Ensure you are able to empathise with children 

Many writers begin to write for children after they themselves have had a child but Jacqueline explains that she never wrote books that would appeal specifically to her daughter, Emma, because she enjoyed different kinds of stories to the ones Jacqueline wrote. “I think it can be a bit difficult if you feel like you’re trying to write for your own children and their tastes because it might be a sort of idiosyncratic taste and not really suitable for lots of children,” she says.

“I don’t write down to children,” Jacqueline adds. “Imagine that you’re talking directly to a child that you’re fond of.”

Jacqueline advises against scolding young people in your writing. Children’s books do need to encourage positive values but you can be subtle about it by adopting a “show don’t tell” approach. “Nobody likes to be lectured to,” Jacqueline says.

Understand the generation of children who you are writing for 

Jacqueline explains that she almost always writes in the first person and the age of the child whose perspective she is writing from is usually the same age of the child she is imagining will be reading the book.

Be wary of writing the exact same kind of children books you read when you were younger, advises Jacqueline, as times have changed and so has the children’s publishing landscape.

“I do think it’s good to be around children if you want to write for children,” Jacqueline says, explaining that she often asks children questions like what are they doing to celebrate their birthday and is always listening in on their conversations. “Fashions change,” she says, “So [speaking to children] is a kind of effortless way of keeping up with current trends.”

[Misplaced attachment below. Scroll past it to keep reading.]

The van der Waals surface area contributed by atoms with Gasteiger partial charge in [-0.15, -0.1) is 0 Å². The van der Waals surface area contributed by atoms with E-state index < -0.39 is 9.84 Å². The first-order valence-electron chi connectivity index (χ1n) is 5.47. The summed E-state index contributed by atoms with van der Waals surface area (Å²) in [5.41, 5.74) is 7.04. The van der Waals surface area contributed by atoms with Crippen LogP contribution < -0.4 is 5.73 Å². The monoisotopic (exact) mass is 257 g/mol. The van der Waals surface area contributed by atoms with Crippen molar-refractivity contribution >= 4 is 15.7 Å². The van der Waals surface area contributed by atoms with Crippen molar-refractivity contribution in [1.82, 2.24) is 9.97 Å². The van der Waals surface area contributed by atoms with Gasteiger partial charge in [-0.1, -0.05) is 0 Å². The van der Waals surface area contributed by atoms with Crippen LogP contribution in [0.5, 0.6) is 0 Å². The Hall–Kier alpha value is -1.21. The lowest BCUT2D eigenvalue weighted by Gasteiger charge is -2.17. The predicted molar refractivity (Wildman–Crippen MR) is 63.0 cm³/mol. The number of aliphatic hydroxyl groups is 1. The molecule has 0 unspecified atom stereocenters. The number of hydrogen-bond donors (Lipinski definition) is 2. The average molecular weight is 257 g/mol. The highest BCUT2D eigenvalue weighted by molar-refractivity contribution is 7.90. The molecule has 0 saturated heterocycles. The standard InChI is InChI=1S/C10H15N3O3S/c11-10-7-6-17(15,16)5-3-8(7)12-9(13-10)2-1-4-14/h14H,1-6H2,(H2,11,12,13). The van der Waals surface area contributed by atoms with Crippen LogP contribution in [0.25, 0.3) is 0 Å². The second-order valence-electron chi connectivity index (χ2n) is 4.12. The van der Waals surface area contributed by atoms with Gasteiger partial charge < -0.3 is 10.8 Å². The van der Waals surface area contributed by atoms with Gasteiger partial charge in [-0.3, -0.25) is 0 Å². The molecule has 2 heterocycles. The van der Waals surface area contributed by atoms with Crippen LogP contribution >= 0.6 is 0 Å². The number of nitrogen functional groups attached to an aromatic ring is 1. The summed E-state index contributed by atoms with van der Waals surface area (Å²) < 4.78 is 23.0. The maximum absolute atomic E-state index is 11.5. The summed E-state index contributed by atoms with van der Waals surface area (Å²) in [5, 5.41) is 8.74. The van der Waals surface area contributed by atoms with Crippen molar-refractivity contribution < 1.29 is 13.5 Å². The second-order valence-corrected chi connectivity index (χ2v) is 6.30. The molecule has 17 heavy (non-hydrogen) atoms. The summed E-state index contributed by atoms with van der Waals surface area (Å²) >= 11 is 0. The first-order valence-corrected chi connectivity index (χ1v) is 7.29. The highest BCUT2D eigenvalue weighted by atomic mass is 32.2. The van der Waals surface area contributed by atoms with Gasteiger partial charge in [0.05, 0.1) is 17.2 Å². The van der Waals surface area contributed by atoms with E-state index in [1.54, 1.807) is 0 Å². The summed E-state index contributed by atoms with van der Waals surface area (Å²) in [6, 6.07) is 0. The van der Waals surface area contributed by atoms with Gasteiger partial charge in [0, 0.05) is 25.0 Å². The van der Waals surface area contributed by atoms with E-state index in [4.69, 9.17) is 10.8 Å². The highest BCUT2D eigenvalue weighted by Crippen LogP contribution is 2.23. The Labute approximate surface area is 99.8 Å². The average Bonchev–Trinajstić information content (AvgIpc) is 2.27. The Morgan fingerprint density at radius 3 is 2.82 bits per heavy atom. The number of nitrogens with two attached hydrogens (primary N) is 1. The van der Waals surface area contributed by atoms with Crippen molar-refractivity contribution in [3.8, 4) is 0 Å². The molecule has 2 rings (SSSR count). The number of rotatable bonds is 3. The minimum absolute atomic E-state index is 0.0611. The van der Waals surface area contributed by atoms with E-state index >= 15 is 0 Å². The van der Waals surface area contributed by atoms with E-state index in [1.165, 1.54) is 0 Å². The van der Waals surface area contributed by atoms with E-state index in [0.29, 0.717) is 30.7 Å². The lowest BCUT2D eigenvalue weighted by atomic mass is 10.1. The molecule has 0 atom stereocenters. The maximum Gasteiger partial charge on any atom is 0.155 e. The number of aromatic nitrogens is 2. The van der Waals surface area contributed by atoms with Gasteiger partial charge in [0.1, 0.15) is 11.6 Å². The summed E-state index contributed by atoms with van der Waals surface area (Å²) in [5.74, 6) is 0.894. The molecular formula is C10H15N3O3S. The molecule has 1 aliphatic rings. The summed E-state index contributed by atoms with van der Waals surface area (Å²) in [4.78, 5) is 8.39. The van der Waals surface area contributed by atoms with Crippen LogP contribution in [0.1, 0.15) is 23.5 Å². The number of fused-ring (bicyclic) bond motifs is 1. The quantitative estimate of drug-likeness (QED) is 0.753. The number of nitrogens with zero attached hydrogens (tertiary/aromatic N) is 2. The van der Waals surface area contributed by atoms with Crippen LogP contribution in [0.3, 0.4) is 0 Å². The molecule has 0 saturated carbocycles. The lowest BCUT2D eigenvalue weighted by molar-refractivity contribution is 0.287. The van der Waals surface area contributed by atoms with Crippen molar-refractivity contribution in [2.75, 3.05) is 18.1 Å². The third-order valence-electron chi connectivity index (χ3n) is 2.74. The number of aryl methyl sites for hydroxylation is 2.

Jacqueline suggests that if you want to write children’s fiction, you should also read some children’s books that are popular right now. She cites Katherine Rundell as a contemporary children’s author she finds inspiring.

Be aware of the children’s fiction market when appealing to publishers 

The other people you need to appeal to, in order to get your book out there, are publishers. Jacqueline’s biggest piece of advice for getting published is looking at what ideas and themes are currently trending in children’s books. “If you write for a particular series or you discover that a publisher likes a certain type of book, then to show that you know what you’re doing, don’t copy another book, but write something that would fit into that series.”

Jacqueline explains that when she was starting out, she saw a gap in the children’s books market for characters that represented the real experiences of contemporary children, “I was brought up on a council estate – we had very little money,” she says. “There weren’t very many books about working class children at that stage.”

She did find a particular series about urban children though, and she used the books featured in it for inspiration. “I took several of the books home, I worked out how many words there were to a page and I did my best to fit in with what was obviously a template for the way they wanted the books to be done.”

Develop a clear plot structure that will appeal to children